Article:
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Is the US now a fragile democracy?

Watching the US 2020 elections, some election observers have started to apply the lens to it they have previously reserved for emerging and fragile democracies. As a former model for the rest of the world, that the US electoral process should even be open to such scrutiny is a mark of how much has changed for the worse.

Most disturbing has been the question of democratic transition, with the incumbent not committing to leaving office if he lost. While the electoral process was underway, the incumbent claimed victory before the result was known, has since said that his victory was in the process of being stolen and is now attempting to launch legal action to stop the continuing vote counting, despite that being well within conventional US practice.

A peaceful democratic transition is a hallmark of democratic consolidation, or the entrenching of democratic practice in fragile democracies. If the US presidential election results go against the incumbent and he is unable to legally challenge the election result, it is likely that national institutions will ensure there is a democratic transition.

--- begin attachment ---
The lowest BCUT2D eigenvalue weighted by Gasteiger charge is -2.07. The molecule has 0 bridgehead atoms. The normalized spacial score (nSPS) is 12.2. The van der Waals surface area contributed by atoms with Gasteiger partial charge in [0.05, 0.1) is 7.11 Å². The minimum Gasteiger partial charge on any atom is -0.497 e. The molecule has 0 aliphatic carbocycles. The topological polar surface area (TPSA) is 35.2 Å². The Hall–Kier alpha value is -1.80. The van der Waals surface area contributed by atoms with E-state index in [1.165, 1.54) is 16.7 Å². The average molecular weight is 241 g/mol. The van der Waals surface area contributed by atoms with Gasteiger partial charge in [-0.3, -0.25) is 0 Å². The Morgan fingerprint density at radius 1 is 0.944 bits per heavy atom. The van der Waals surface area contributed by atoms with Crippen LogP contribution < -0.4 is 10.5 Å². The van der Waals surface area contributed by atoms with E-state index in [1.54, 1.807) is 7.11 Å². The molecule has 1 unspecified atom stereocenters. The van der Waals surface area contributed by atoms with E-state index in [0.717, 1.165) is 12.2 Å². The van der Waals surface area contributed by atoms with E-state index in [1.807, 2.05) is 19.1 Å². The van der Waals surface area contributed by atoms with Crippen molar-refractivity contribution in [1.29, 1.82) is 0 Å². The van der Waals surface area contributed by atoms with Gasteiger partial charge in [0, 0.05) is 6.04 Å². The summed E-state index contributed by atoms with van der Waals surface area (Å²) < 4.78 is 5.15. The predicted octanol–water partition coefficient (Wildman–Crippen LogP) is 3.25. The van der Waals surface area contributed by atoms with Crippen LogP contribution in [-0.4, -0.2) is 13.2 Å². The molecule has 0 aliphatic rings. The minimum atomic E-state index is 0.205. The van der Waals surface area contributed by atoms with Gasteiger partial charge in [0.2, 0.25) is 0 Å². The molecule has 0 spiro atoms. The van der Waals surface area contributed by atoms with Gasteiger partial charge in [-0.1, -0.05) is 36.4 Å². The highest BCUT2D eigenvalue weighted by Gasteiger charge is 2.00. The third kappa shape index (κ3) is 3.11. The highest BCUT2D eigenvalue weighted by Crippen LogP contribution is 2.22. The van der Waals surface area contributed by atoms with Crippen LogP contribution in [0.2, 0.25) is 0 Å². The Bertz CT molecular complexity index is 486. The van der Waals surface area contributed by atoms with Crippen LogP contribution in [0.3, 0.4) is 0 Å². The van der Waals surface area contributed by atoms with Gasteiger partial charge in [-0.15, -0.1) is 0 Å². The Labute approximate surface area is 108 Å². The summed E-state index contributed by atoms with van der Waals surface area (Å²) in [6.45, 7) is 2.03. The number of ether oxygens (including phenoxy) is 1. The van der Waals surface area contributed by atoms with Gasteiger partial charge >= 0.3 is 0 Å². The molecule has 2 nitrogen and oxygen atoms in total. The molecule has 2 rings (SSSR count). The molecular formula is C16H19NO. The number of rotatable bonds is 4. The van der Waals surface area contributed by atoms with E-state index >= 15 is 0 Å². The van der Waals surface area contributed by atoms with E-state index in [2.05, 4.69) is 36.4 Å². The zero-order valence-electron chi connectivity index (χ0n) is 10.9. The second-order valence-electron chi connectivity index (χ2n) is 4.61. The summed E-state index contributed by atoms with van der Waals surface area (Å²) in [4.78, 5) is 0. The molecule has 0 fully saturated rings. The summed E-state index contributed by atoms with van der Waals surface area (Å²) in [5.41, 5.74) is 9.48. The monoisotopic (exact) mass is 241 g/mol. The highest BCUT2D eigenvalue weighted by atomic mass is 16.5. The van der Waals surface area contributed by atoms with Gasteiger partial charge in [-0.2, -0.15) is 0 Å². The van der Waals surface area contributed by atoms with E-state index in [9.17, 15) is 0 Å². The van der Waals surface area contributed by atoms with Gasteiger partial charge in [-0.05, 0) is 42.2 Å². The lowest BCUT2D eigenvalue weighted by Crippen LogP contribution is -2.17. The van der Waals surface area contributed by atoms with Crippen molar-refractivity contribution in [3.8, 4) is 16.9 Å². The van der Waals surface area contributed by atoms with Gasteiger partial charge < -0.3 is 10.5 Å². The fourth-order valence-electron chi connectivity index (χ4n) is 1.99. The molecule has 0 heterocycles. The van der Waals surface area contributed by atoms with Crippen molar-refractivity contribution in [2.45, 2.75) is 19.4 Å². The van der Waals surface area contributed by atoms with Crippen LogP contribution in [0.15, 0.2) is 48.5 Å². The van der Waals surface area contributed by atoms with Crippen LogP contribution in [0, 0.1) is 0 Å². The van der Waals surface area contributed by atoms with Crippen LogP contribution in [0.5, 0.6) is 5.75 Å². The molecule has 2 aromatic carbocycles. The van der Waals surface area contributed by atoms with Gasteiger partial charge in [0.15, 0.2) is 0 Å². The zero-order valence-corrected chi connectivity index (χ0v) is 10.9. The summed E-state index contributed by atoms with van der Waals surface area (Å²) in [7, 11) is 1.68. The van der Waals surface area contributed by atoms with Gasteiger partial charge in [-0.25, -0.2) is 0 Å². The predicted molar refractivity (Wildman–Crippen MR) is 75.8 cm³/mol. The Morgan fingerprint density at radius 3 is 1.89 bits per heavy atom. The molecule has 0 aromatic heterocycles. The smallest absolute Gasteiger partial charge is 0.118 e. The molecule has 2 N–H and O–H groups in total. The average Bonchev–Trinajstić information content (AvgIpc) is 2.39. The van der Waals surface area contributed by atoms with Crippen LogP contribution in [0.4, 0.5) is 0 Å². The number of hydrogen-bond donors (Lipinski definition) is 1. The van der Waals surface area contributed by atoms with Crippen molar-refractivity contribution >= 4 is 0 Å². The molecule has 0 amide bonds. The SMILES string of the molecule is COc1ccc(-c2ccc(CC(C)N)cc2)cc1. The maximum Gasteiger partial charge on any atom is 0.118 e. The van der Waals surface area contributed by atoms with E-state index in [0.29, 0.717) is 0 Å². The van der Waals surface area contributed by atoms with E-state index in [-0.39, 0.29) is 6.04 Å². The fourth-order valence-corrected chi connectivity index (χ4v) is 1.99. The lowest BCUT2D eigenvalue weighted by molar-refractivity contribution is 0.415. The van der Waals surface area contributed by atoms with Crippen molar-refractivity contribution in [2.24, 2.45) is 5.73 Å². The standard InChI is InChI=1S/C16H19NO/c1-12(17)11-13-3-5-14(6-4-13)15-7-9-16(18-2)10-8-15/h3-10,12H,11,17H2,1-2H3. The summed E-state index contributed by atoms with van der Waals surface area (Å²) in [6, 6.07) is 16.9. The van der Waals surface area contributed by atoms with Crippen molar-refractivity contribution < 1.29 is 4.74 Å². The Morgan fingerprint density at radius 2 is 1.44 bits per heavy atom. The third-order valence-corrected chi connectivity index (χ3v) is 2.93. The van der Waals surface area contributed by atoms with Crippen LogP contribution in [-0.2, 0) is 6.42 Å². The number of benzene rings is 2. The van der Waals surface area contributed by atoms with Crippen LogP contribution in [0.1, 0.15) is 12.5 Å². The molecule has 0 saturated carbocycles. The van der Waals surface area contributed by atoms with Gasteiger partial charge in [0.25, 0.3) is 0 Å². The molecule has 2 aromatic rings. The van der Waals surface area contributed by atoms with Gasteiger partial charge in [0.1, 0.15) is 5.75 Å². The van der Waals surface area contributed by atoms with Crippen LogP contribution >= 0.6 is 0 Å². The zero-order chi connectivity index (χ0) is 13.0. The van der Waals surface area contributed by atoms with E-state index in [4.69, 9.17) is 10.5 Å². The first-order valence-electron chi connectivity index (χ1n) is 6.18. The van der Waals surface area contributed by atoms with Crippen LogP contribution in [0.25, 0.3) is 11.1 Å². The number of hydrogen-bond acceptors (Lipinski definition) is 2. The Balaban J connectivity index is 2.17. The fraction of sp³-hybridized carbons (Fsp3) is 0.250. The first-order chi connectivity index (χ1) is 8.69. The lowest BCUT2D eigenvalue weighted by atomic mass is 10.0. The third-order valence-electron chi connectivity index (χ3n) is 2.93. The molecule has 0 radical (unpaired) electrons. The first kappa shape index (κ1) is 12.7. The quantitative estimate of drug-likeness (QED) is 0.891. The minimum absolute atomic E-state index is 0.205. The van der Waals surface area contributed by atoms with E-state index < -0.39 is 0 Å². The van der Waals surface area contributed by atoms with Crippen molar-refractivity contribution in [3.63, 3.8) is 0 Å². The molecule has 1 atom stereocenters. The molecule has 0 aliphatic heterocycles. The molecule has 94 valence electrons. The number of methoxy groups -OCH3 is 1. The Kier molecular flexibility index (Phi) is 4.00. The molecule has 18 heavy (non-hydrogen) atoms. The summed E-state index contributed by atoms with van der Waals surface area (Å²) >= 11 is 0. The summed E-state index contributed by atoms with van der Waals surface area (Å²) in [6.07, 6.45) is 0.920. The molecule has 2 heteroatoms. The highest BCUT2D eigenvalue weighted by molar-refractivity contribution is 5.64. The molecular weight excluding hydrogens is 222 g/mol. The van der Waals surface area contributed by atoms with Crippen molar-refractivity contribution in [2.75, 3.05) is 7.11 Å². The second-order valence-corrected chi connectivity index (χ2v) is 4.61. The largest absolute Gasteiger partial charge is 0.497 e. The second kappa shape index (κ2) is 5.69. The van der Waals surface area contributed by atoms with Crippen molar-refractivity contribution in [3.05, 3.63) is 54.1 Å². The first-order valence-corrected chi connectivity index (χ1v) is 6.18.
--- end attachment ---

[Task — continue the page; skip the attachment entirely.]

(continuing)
However, that this should even be a question in the world’s first modern democracy raises serious questions over its democratic health. That a significant minority of citizens may also not accept the electoral results indicates that the weakening of US democratic embeddedness runs deeper than just incumbent.

Critically for emerging and fragile democracies is the question of campaign violence, intimidation and voter safety. The US electoral system has continued to provide for a safe electoral environment on election day. However, the lead-up to the 2020 elections was marked by the increasing presence of armed partisan groups. This would ordinarily be described as creating a sense of voter insecurity and hence an atmosphere of intimidation.